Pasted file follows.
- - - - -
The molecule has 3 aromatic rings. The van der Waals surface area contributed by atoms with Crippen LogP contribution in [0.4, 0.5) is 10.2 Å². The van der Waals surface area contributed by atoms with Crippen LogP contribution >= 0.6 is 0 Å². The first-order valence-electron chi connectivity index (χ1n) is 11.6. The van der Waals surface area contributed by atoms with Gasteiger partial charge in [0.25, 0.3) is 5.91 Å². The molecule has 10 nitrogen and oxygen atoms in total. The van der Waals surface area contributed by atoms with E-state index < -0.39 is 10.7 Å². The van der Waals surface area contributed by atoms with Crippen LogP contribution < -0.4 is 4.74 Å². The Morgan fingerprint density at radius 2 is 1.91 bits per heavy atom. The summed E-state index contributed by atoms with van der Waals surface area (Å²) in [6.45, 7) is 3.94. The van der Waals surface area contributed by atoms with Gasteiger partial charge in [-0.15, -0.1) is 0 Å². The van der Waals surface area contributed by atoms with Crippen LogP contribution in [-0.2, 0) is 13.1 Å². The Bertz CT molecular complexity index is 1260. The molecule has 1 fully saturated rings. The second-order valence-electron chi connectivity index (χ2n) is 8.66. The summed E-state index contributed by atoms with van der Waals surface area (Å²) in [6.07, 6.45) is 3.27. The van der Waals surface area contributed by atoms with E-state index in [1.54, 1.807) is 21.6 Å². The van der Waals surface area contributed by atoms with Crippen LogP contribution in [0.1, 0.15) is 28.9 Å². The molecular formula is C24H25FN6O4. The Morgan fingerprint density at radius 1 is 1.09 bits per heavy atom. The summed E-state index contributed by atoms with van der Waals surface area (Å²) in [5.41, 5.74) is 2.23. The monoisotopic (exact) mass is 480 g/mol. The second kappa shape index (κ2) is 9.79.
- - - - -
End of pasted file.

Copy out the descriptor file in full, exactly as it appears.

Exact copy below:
The molecule has 3 aromatic rings. The van der Waals surface area contributed by atoms with Crippen LogP contribution in [0.4, 0.5) is 10.2 Å². The van der Waals surface area contributed by atoms with Crippen LogP contribution >= 0.6 is 0 Å². The first-order valence-electron chi connectivity index (χ1n) is 11.6. The van der Waals surface area contributed by atoms with Gasteiger partial charge in [0.25, 0.3) is 5.91 Å². The molecule has 10 nitrogen and oxygen atoms in total. The van der Waals surface area contributed by atoms with E-state index < -0.39 is 10.7 Å². The van der Waals surface area contributed by atoms with Crippen LogP contribution < -0.4 is 4.74 Å². The Morgan fingerprint density at radius 2 is 1.91 bits per heavy atom. The summed E-state index contributed by atoms with van der Waals surface area (Å²) in [6.45, 7) is 3.94. The van der Waals surface area contributed by atoms with Gasteiger partial charge in [-0.15, -0.1) is 0 Å². The van der Waals surface area contributed by atoms with Crippen LogP contribution in [-0.2, 0) is 13.1 Å². The Bertz CT molecular complexity index is 1260. The molecule has 1 fully saturated rings. The second-order valence-electron chi connectivity index (χ2n) is 8.66. The summed E-state index contributed by atoms with van der Waals surface area (Å²) in [6.07, 6.45) is 3.27. The van der Waals surface area contributed by atoms with E-state index in [1.54, 1.807) is 21.6 Å². The van der Waals surface area contributed by atoms with Crippen LogP contribution in [0.1, 0.15) is 28.9 Å². The molecular formula is C24H25FN6O4. The Morgan fingerprint density at radius 1 is 1.09 bits per heavy atom. The summed E-state index contributed by atoms with van der Waals surface area (Å²) in [5.41, 5.74) is 2.23. The monoisotopic (exact) mass is 480 g/mol. The second kappa shape index (κ2) is 9.79.